"The Old Lady who?" comes from a similar expression, fairly idiomatic, where a person, knocking on a door for example, states their first name, "Mary", and the person on the other side of the door asks for clarification by using this specific expression:
The first person would know to clarify,
"Mary Angeles". [their last name]
This exchange is idiomatic. You wouldn't hear someone say "Mary what?" or "Which Mary?" in the same idiomatic way, although you might surmise their meaning from either phrase.
Knock-knock jokes rely on an audience familiar with that exchange, which is the setup of the joke. You have to know to respond to "Old Lady" with the specific "Old Lady who?"
With that said, in the context of a knock-knock joke, you wouldn't necessarily ruin the joke if somebody responded "what". (Grammatically, this doesn't work. We prefer the pronoun "who" when clarifying something animate and "what" for clarifying something inanimate.)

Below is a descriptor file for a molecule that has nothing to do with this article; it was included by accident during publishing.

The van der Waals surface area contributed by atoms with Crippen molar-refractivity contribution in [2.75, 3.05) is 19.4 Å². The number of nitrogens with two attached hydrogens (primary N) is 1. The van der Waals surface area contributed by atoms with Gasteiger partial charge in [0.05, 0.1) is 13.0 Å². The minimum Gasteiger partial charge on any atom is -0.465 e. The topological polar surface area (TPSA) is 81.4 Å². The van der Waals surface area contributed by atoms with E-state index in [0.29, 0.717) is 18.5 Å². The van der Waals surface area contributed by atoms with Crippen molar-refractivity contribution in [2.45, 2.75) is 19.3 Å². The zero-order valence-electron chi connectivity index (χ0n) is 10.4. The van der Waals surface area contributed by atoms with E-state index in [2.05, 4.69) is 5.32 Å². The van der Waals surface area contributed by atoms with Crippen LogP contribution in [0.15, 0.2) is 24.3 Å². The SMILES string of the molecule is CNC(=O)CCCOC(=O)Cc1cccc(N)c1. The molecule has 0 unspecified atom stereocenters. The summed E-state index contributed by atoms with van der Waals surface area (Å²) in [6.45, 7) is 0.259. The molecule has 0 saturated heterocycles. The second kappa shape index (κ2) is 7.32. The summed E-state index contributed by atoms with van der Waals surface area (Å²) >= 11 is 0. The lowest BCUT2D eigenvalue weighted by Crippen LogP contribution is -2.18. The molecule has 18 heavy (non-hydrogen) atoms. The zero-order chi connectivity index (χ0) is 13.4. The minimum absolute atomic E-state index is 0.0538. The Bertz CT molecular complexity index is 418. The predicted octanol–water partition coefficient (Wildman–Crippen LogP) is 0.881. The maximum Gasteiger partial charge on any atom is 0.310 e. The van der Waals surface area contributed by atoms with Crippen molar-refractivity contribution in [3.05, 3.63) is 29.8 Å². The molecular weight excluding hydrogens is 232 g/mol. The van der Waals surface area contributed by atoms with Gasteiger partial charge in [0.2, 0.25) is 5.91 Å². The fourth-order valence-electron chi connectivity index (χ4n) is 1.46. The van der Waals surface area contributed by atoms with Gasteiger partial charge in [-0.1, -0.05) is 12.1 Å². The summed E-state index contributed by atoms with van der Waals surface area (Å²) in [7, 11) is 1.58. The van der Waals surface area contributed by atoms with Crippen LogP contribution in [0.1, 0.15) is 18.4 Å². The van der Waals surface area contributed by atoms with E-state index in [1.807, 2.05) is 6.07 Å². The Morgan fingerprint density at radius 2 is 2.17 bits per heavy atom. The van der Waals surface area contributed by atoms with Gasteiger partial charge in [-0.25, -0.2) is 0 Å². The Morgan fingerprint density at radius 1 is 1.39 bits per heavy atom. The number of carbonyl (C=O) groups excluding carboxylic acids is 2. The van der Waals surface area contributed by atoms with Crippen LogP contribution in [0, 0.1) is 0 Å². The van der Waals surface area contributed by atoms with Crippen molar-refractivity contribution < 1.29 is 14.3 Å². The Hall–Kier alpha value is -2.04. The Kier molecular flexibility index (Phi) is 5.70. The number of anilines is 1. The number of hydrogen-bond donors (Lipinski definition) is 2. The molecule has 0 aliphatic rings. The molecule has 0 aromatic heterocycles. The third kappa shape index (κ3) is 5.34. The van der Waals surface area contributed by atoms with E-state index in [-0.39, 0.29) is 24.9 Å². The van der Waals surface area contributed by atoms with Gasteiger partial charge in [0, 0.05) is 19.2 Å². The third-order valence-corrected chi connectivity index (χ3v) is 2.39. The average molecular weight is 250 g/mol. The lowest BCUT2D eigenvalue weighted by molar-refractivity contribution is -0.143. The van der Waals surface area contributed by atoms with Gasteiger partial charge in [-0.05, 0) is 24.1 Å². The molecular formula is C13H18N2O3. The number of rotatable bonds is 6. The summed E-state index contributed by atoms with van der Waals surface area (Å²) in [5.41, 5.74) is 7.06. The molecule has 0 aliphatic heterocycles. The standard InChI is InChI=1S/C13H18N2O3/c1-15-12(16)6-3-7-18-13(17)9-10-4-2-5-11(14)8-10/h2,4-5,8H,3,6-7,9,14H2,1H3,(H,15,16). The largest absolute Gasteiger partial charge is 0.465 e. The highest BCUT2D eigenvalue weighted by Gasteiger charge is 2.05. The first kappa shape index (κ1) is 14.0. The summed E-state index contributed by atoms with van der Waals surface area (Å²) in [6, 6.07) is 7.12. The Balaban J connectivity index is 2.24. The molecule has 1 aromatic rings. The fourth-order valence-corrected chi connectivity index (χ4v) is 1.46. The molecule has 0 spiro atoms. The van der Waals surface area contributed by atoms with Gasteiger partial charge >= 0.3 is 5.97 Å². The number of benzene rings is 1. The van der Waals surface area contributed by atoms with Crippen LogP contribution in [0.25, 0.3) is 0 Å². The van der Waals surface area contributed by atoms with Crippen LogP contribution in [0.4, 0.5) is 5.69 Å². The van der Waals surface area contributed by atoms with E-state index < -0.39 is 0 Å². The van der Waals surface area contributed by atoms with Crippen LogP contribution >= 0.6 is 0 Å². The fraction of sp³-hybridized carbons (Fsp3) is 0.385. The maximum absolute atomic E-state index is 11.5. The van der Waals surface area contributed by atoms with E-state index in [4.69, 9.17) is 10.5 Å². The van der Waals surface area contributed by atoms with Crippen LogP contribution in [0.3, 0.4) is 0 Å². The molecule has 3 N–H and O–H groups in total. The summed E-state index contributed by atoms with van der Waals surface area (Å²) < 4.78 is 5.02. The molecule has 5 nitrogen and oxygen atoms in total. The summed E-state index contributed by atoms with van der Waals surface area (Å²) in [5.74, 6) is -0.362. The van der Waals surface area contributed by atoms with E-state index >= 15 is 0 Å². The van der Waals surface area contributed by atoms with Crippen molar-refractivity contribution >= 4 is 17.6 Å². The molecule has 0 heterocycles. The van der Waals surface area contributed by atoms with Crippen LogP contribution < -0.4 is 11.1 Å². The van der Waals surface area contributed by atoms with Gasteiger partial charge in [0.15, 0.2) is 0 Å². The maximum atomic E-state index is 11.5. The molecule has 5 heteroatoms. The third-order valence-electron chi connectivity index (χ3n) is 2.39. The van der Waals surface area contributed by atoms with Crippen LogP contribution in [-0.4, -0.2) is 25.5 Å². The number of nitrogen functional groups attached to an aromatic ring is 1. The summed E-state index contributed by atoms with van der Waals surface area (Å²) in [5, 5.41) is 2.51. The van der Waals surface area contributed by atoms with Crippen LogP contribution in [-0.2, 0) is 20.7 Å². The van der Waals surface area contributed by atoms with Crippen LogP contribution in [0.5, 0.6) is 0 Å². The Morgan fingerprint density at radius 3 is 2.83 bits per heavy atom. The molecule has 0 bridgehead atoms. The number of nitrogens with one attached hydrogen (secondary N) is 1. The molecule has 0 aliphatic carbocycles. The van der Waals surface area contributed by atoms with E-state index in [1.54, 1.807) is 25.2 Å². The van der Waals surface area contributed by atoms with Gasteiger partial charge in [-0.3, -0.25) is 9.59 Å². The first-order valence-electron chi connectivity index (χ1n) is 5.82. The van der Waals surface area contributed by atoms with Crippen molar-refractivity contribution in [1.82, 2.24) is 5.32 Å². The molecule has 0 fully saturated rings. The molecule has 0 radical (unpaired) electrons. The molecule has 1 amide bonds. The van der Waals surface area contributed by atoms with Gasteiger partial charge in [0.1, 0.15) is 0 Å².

The joke is broken into five steps. The punchline comes from the funny man's corruption of either his own response in step three or from the straight man's response in step 4. So, if the joke comes from the funny man's corruption of step 3:
- Straight Man: Knock knock.
- Funny Man: Who's there?
- Straight Man: Lettuce?
- Funny Man: Lettuce who?
- Straight Man: Lettuce in. It's freezing!
You could get away with swapping "who" and "what", though it wouldn't sound as good.
However, Your particular joke comes from the corruption of Step 4, and therefore requires the straight man to respond with the idiomatic "Old Lady who?" to provide the yodeling sound.